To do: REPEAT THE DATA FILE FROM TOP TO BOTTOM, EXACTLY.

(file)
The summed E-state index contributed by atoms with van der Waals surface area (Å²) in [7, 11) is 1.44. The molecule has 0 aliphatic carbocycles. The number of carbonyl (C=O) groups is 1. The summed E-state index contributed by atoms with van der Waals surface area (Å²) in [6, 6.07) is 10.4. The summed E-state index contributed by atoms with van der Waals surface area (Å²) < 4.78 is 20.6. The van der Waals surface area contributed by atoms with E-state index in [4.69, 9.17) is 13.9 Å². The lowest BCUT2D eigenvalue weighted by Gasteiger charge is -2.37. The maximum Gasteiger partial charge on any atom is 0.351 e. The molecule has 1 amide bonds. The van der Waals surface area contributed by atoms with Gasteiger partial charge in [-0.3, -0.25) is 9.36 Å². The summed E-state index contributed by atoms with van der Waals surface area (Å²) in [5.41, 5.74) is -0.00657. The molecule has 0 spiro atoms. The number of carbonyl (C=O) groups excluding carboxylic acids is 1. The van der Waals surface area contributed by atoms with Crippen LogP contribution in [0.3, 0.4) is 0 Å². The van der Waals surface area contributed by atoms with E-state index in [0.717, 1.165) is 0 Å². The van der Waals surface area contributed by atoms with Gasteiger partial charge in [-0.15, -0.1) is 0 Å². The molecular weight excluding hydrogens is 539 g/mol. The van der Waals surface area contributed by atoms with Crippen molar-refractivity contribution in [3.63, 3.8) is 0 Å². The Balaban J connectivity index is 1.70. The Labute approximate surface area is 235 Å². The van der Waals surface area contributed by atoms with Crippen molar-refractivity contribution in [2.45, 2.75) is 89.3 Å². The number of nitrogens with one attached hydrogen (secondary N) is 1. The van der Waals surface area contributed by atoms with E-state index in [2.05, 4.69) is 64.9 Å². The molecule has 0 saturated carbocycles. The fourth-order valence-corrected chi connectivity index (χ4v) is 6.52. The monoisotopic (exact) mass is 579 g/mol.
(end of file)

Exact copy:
The summed E-state index contributed by atoms with van der Waals surface area (Å²) in [7, 11) is 1.44. The molecule has 0 aliphatic carbocycles. The number of carbonyl (C=O) groups is 1. The summed E-state index contributed by atoms with van der Waals surface area (Å²) in [6, 6.07) is 10.4. The summed E-state index contributed by atoms with van der Waals surface area (Å²) < 4.78 is 20.6. The van der Waals surface area contributed by atoms with E-state index in [4.69, 9.17) is 13.9 Å². The lowest BCUT2D eigenvalue weighted by Gasteiger charge is -2.37. The maximum Gasteiger partial charge on any atom is 0.351 e. The molecule has 1 amide bonds. The van der Waals surface area contributed by atoms with Gasteiger partial charge in [-0.3, -0.25) is 9.36 Å². The summed E-state index contributed by atoms with van der Waals surface area (Å²) in [5.41, 5.74) is -0.00657. The molecule has 0 spiro atoms. The number of carbonyl (C=O) groups excluding carboxylic acids is 1. The van der Waals surface area contributed by atoms with Crippen LogP contribution in [0.3, 0.4) is 0 Å². The van der Waals surface area contributed by atoms with E-state index in [0.717, 1.165) is 0 Å². The van der Waals surface area contributed by atoms with Gasteiger partial charge in [-0.15, -0.1) is 0 Å². The molecular weight excluding hydrogens is 539 g/mol. The van der Waals surface area contributed by atoms with Crippen molar-refractivity contribution in [3.63, 3.8) is 0 Å². The Balaban J connectivity index is 1.70. The Labute approximate surface area is 235 Å². The van der Waals surface area contributed by atoms with Crippen molar-refractivity contribution in [2.45, 2.75) is 89.3 Å². The number of nitrogens with one attached hydrogen (secondary N) is 1. The van der Waals surface area contributed by atoms with E-state index in [2.05, 4.69) is 64.9 Å². The molecule has 0 saturated carbocycles. The fourth-order valence-corrected chi connectivity index (χ4v) is 6.52. The monoisotopic (exact) mass is 579 g/mol.